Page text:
Honda is taking a page out of just about every other major automotive manufacturer’s playbook by debuting its first electric bicycle, the Honda e-MTB Concept.
The bike was just shown off at the Japan Mobility Show in Tokyo, where it joined several other futuristic and/or brand-widening debuts from other leading Japanese motorcycle companies and automakers.
The Honda e-MTB Concept looks more like a downhill electric bike and maintains a fairly realistic design. Unlike some e-bike concepts that are fairly far-fetched,Honda’s actually looks like something that could reach production. It’s a promising trend in e-bike concepts lately, showing that some of these designs could one day see a path toward production.
The e-bike reportedly uses an existing Brose mid-drive motor, meaning Honda didn’t have to reinvent the wheel (sorry, I stand by it). By using existing e-bike components, Honda could focus more on the bike’s overall appearance and structural design, leaving the bike parts to the companies that have already been producing them for decades.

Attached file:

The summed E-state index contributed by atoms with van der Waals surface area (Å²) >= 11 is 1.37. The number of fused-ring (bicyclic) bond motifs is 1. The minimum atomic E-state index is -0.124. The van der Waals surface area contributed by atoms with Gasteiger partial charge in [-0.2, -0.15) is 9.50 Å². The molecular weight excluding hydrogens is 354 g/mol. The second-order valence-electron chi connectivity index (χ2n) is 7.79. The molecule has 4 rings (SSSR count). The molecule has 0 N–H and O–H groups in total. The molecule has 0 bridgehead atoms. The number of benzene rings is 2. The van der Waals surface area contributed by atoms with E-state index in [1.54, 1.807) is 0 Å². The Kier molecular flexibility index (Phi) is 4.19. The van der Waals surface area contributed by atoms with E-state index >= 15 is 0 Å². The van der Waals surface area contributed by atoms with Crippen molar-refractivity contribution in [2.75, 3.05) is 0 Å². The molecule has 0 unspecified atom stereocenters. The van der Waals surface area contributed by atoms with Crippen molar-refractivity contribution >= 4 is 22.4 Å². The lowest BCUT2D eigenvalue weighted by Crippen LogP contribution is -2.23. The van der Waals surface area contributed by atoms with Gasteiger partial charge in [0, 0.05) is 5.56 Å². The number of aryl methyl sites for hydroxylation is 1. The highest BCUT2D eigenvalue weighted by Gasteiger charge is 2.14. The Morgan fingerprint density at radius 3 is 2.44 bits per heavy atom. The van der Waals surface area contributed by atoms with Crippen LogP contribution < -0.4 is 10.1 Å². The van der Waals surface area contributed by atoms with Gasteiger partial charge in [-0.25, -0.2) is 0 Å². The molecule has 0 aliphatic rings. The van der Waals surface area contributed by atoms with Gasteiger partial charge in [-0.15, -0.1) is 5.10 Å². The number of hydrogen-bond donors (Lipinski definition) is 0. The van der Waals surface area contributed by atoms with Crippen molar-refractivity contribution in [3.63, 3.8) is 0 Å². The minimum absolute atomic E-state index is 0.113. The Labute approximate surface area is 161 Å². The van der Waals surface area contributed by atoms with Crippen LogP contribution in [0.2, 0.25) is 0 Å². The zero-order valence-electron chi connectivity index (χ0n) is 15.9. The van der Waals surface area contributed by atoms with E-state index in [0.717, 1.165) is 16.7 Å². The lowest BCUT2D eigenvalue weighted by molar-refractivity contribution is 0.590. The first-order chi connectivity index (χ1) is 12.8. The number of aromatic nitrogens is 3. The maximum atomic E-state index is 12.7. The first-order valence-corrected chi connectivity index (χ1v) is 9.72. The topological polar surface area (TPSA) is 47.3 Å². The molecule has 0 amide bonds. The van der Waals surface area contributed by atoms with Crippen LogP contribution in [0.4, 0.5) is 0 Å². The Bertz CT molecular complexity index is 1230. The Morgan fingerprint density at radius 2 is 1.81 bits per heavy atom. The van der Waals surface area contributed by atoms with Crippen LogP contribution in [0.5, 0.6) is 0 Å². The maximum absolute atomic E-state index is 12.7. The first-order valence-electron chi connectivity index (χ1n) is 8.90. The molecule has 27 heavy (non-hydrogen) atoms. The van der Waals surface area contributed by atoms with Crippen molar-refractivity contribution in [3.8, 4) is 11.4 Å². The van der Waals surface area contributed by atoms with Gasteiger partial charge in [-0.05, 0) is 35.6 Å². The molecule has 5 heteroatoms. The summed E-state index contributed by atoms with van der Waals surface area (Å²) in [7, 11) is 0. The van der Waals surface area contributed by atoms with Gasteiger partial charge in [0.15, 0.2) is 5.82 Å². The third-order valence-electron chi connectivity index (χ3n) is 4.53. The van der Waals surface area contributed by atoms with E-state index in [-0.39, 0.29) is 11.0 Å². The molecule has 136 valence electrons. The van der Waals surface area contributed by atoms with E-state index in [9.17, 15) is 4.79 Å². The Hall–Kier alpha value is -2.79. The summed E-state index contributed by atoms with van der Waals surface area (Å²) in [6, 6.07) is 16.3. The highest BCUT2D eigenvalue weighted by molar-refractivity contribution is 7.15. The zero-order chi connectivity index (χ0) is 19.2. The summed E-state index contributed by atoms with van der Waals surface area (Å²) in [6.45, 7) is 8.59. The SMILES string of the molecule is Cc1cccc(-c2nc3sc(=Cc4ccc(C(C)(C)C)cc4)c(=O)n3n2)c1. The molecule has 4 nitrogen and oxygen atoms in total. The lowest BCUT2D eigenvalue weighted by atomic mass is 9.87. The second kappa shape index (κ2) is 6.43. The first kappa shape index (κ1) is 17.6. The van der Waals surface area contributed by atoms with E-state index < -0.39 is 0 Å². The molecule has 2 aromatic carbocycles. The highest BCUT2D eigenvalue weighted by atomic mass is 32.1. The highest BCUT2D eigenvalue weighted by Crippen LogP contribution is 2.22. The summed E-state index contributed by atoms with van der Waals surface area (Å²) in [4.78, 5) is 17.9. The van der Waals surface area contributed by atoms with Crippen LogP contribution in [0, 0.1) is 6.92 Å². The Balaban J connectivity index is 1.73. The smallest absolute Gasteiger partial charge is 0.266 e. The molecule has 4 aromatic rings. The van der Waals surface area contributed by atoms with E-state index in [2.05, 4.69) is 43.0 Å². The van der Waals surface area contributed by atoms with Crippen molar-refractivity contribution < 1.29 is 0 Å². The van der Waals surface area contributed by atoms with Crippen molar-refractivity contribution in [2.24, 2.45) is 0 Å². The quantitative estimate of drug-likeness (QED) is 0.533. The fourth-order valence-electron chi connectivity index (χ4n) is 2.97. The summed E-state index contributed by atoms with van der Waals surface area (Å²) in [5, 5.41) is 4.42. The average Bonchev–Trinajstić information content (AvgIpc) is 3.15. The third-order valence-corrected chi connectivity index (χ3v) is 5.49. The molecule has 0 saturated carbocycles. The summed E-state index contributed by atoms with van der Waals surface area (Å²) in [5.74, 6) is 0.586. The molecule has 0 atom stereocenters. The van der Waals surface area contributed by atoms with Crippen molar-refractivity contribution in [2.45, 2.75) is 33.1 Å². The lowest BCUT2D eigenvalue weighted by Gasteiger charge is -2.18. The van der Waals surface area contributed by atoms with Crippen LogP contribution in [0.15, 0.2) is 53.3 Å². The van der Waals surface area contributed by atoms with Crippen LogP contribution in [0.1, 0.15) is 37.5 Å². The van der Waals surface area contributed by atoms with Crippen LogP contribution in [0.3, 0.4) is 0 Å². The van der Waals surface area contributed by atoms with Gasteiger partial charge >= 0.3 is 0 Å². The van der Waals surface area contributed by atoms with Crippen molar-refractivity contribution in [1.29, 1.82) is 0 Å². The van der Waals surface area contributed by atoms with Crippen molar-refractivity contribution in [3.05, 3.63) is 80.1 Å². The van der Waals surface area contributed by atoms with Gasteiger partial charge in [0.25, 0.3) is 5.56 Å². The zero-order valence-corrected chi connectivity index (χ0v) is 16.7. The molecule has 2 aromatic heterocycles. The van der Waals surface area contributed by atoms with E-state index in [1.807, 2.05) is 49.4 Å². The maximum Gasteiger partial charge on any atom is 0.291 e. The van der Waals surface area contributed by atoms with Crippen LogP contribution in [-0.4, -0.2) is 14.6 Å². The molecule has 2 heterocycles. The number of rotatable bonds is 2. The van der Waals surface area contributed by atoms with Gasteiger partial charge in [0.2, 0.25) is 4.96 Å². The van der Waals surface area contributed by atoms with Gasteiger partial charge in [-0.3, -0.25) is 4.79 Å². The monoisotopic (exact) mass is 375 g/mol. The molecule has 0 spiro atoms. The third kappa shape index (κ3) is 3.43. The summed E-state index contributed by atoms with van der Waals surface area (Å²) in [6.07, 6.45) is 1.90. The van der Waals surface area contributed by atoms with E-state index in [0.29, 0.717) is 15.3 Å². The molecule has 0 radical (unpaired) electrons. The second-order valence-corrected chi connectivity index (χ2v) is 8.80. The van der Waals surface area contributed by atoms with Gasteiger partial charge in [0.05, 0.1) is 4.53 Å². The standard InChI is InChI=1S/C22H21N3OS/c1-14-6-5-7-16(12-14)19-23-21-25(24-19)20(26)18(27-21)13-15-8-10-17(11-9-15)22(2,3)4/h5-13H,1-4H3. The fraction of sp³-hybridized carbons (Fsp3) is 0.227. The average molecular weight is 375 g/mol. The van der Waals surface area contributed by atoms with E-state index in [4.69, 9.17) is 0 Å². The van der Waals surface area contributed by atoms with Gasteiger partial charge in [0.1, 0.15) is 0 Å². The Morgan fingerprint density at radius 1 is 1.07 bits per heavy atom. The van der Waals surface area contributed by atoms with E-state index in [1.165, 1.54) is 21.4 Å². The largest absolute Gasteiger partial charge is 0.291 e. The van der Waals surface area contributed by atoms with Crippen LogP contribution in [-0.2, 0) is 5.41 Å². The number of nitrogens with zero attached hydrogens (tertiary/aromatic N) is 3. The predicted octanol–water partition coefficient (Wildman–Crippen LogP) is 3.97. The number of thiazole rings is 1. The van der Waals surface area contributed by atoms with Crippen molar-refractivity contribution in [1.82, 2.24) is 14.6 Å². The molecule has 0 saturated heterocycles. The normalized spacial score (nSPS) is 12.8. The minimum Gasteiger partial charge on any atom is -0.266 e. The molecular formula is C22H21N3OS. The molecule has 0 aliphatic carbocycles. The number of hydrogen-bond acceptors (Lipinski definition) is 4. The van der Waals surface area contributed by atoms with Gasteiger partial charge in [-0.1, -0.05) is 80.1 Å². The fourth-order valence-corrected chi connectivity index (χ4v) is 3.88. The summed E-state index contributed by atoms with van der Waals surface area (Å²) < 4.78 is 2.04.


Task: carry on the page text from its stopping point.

The full-suspension e-bike uses a SRAM Eagle AXS drivetrain, Shimano hydraulic disc brakes, Fox suspension in the front and rear, a RockShox Reverb dropper seat post, DT Swiss XM 1700 wheels, and Maxxis Minion DHF tires.
For Honda, the goal was to combine motorcycle and bicycle experiences in a single product that could handle mountainous terrain.
As the company explained:
“The Honda e-MTB Concept expands the field of mobility in nature. Easily going uphill with electric assistance, this bike offers a new riding experience that combines the fun of motorcycles and fun of a mountain bike. It is being developed to enable anyone to enjoy riding mountainous trails more freely.”
Honda is far from the first automaker or motorcycle manufacturer to explore electric bicycles as a potential avenue for brand expansion.
Some of the most famous includes Harley-Davidson’s e-bike foray with Serial 1, Porsche’s major expansion into e-bikes with the purchase of companies like Greyp and Fazua as well as its own Porsche e-bikes, and Peugeot’s wide line of electric bikes.
GM also developed an electric bike in-house, though the company killed it off before it reached commercialization.
HUMMER has tried to expand its brand into e-bikes lately, as has Jeep.
As the e-bike market continues to grow, more automakers are seeing it as a lucrative way to expand their market and bring more people into their transportation ecosystem.